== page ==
Recently, a small zoo owner in Zanesville, Ohio let his animals go, and they were gunned down by the local police. The owner shot himself right after letting them out, perhaps in a fit of guilt. After you have read this book, I think you will refuse to attend circuses, zoos, aquariums or support most research on animals. Protecting animals is part of the same worldview as protecting the majority of humans. To paraphrase Marx, you can judge a society by how it treats the most vulnerable – in this case, the most vulnerable are animals.

Postscript: Jeffery St. Clair wrote the introduction to this book. St. Clair gets a dig in against Castro, who enjoys the zoo in Havana. Then in a somewhat odd attack on Marx, he accuses Marx of calling his enemies ‘baboons’ – and then details all the horrible things that capitalists have done to baboons – as if Marx did them! Even for an anarchist, that is a stretch. In addition, I could find no reference to Marx calling anyone a ‘baboon.’

For a defense of Marx on the question of animals, see, “Marx, Myths and Legends – by Lawrence Wilde” on the net, quoted here*. Of course, John Bellamy Foster also defends Marx on issues of the environment and nature against erroneous liberal and anarchist attacks.

Wilde: “A clarion call for the liberation of animals is cited approvingly by Marx in On the Jewish Question (Marx, 1975: 172). The words themselves belong to Thomas Münzer, the leader of the German Peasants’ Revolt in the early sixteenth century. What attracted Marx was Münzer’s view that under the dominion of private property and money, nature is treated in such a contemptuous way that it is debased. Münzer had concluded:
‘...all creatures have been turned into property, the fishes in the water, the birds in the air, the plants on the earth; the creatures, too, must become free.’ “*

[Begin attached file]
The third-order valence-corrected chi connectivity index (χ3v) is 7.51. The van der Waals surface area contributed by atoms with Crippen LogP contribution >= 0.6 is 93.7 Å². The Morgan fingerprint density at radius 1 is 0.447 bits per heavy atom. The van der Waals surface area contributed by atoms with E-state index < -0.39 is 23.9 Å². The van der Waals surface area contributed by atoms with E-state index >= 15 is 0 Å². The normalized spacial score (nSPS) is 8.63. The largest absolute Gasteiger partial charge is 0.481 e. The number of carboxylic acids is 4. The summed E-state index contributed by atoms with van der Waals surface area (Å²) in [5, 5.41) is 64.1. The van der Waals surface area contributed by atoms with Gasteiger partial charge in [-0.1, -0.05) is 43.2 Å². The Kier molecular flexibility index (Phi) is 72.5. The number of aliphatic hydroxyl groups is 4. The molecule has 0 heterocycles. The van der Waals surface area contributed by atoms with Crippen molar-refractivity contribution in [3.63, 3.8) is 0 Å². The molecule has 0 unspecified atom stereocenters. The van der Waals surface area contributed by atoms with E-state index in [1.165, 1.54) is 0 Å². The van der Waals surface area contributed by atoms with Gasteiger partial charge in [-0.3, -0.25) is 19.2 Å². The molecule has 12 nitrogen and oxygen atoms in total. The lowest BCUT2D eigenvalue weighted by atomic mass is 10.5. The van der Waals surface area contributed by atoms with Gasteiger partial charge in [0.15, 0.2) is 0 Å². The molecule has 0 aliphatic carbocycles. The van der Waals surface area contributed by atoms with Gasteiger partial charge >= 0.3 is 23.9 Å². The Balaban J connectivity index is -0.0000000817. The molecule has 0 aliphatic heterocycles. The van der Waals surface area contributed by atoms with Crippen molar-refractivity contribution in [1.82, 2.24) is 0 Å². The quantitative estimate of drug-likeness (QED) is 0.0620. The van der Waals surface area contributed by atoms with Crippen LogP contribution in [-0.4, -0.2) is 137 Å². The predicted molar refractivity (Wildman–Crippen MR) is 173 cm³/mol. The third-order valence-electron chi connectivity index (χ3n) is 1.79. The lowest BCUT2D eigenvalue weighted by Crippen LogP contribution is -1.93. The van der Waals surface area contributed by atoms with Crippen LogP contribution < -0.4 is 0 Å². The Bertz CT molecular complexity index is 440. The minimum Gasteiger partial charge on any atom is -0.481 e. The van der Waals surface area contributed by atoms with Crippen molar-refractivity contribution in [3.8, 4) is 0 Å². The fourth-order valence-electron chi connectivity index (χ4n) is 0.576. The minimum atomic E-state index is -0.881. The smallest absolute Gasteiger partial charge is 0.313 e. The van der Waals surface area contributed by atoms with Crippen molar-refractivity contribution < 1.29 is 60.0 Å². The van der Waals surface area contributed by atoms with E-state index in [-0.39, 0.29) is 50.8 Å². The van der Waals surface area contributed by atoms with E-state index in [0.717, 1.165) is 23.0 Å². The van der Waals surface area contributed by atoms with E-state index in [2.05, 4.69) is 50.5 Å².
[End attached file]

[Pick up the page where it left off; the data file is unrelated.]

And I bought it at Mayday Books!
Red Frog, November 18, 2011

Monday, November 21, 2011

Pictures are worth a ... many words

Militarized "police" in Chapel Hill, North Carolina advancing on Occupy protesters who had squatted in an empty car dealership. Notice the Lawyer's Guild member falling backward, the two drawn M16s or AR15s and the .45 handgun. Iraq? No, just the fruit of the Department of "Homeland" Security. Which we paid for.

An 80+ old activist lady, after being pepper-sprayed in Occupy Seattle.

Lastly, Craig wanted me to post this picture of jailbird Eugene Debs. This free sticker with your Holiday Book purchase.

And I got it at Mayday Books!
Red Frog, 11/21/2011

Tuesday, November 15, 2011

Yuppies, Foodies, Cheapskates, Drunks, Oh My!

“Waiter Rant – Thanks for the Tip – Confessions of a Cynical Waiter,” by Steve Dublanica, 2008

Workers don’t usually tell their tales. Well, this one did - the front of the house speaks! If you’ve ever been at a restaurant table, uncomfortable with the inability of a loved-one to make a simple food decision, or the demanding micro-attentions an aging in-law makes on servers, it has not gone unnoticed by those other than you. Dublanica writes a waiter’s blog of the same name, and got his book contract through that. He’s taken the inspiration from his posts and made a book out of it.

The Waiter hates demanding yuppies who have to have special tables, or ‘know the owner’ or parade their arrogant - and sometimes incorrect - foodie proclivities before the wait-staff. Or those who don’t tip well, or at all. The Waiter estimates 20% of diners are ‘socially maladjusted psychopaths.’ Of course, this Waiter works in New York. Thinking of eating out on Mother’s Day? Forget it – crowded, guilt-laden pandemonium. Valentine’s Day? Another crowded con with elbow-to-elbow diners.

As Dublanica puts it: “Today, waiters are expected to be food-allergy specialists, sommeliers, cell-phone-rule enforcers, eye candy, confessors, entertainers, mixologists, emergency medical technicians, bouncers, receptionists, joke tellers, therapists, linguists, punching bags, psychics, protocol specialists and amateur chefs.” Then he goes on about food porn from there.

It all actually makes you not want to eat out. Of course, if you read “Kitchen Confidential” by Anthony Bourdain about ‘the back of the house,’ you really won’t eat out.